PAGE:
Harper Teen, 384 Pages
Expected US Release Date: June 11, 2013
Format/Source: Print ARC, from Around the World Tours - thank you!
Anna Van Housen is thirteen the first time she breaks her mother out of jail. By sixteen she’s street smart and savvy, assisting her mother, the renowned medium Marguerite Van Housen, in her stage show and séances, and easily navigating the underground world of magicians, mediums and mentalists in 1920’s New York City. Handcuffs and sleight of hand illusions have never been much of a challenge for Anna. The real trick is keeping her true gifts secret from her opportunistic mother, who will stop at nothing to gain her ambition of becoming the most famous medium who ever lived. But when a strange, serious young man moves into the flat downstairs, introducing her to a secret society that studies people with gifts like hers, he threatens to reveal the secrets Anna has fought so hard to keep, forcing her to face the truth about her past. Could the stories her mother has told her really be true? Could she really be the illegitimate daughter of the greatest magician of all?
The audience oohs and ahhs in all the right places and my movements get more dramatic as I warm up. Enthralling the audience is the best part, the part I love. I hate when people call magic trickery. What my mother does is trickery. What I do is entertainment.
I was a little weird going into Born Of Illusion simply because it’s things I know absolutely nothing about. Flapper era New York? Nothing. Magic? Nothing. Illusionism, Houdini? Nada. So I was simultaneously excited and nervous, since I had expectation without any sort of basis to it. But I’m really glad I pushed myself to read this! It was fascinating and a little fun, and even though sometimes it was a little frustrating, I found it fancy and overall, fulfilling.
(Why did I alliterate all those Fs? No idea. But I typed it, and I’m sticking with it!)
Like I said, I know absolutely nothing about this era, so I was really fascinated by it all! I mean, I’ve read a few books (Gatsby, mostly), seen a few movies or TV shows, but nothing concrete, so I loved everything I could garner from the descriptions. I know The Diviners by Libba Bray supposedly does it better, but for now? I’m happy with this. I was so swept up in the parties and gatherings and any sort of Society that Anna would find herself in. Sometimes I craved a little more variety or dimension to the time, but I was happy with this.
So, onto the actual story (I guess that’s probably important…): Even though I had problems with some of it, overall I really enjoyed Born of Illusion. I really liked how Houdini played a part and we were kept guessing right along with Anna about how much he’s really a part of her. All their interactions were pretty great. I absolutely loved Mr. Darby and wish he’d had a slightly bigger part, though what he did was fantastic anyway. Anytime Anna could go to his place for tea and pastries I cheered in my head. I also loved all the magic and illusionism that went on, and how it even started getting into the séances and spiritual worlds – though I have to admit, I felt they trivialized those parts a little too much by making it a game and pawn in Anna and her mother’s tension. Still, there were some scenes I could absolutely see the show in my head and I wanted to be a part of the crowd!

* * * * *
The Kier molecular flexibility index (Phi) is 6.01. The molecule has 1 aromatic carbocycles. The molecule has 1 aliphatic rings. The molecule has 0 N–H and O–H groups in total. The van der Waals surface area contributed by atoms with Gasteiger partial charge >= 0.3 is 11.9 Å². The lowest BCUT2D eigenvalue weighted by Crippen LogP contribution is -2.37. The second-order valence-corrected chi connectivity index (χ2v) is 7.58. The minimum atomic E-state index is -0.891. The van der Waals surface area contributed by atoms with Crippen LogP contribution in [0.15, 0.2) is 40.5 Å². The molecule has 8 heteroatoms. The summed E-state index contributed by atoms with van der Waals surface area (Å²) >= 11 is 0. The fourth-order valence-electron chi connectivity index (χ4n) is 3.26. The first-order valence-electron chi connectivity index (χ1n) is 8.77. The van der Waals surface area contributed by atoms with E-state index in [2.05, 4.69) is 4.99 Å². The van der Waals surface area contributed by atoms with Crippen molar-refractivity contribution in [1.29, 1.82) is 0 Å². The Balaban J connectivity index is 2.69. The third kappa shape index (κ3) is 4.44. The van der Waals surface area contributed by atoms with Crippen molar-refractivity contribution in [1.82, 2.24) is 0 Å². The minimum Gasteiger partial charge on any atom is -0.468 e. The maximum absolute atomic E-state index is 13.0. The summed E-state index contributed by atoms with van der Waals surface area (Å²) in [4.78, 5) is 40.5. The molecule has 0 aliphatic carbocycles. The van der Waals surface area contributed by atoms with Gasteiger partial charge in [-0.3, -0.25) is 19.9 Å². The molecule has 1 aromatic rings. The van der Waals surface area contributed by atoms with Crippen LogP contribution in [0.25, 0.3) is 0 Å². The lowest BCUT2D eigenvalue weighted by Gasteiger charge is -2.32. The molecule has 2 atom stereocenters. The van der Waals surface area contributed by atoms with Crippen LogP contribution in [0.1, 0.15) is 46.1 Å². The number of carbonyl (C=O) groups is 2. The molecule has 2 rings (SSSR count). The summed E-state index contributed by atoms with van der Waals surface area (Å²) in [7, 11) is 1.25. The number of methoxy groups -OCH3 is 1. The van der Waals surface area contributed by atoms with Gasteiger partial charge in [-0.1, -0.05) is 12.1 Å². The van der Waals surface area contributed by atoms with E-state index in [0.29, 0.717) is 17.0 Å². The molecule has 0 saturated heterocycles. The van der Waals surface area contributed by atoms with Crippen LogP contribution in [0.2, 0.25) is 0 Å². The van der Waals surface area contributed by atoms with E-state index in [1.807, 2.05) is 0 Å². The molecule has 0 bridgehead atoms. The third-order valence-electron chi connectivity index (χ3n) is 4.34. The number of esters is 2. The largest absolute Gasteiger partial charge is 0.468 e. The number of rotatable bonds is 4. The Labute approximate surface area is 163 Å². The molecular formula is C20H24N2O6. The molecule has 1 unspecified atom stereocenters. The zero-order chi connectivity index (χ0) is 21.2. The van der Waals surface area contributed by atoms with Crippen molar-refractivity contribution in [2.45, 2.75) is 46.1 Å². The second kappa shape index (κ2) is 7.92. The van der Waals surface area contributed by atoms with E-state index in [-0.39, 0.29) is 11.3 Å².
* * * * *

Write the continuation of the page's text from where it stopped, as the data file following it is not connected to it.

Speaking of her mom, oh my goodness I did not like her! I get the resentment there, I even can kind of understand how much she feels threatened by Anna and her talents – but sometimes it was just a bit too far, y’know? I wanted to her just love her daughter for what she was, not hate her for it.
Which leads into some of my problems. Sometimes the tension was just a little too much, a little too drawn out and overdramatic. Sure, it does actually kind of fit the era and overall showman feel of the novel, but there were definitely pages I just shook my head at or rolled my eyes. I didn’t need the constant reminder of the struggle and bad relationships. Plus, I think my general annoyance at that took me away from the story a bit and I didn’t end up connecting to any of them. Sure, there were characters I generally liked, but I never really felt real emotions toward them or wanted to jump into the pages to squeeze them or kick them. Each was written well with real personalities, but they still felt a little lackluster.
And of course, I have to talk about the boys. It was another sorta-triangle situation – and I only say sorta because I swear it is super obvious which one will end up being the good boy and who will be bad. I did like that they were more to the story than just love interests, and I definitely rooted for one over the other. But one is so obvious, and the other was a bit too stereotypical. Still, I’ve read worse, and I wouldn’t mind a little Colin myself.
Born of Illusion wasn’t quite as magical as I’d hoped it would be, but I definitely found parts to love. I want more of this era, I want more of this type of illusion and trickery – though maybe with a different cast of characters.
(Small note though: I still love the cover to pieces. So gorgeous!)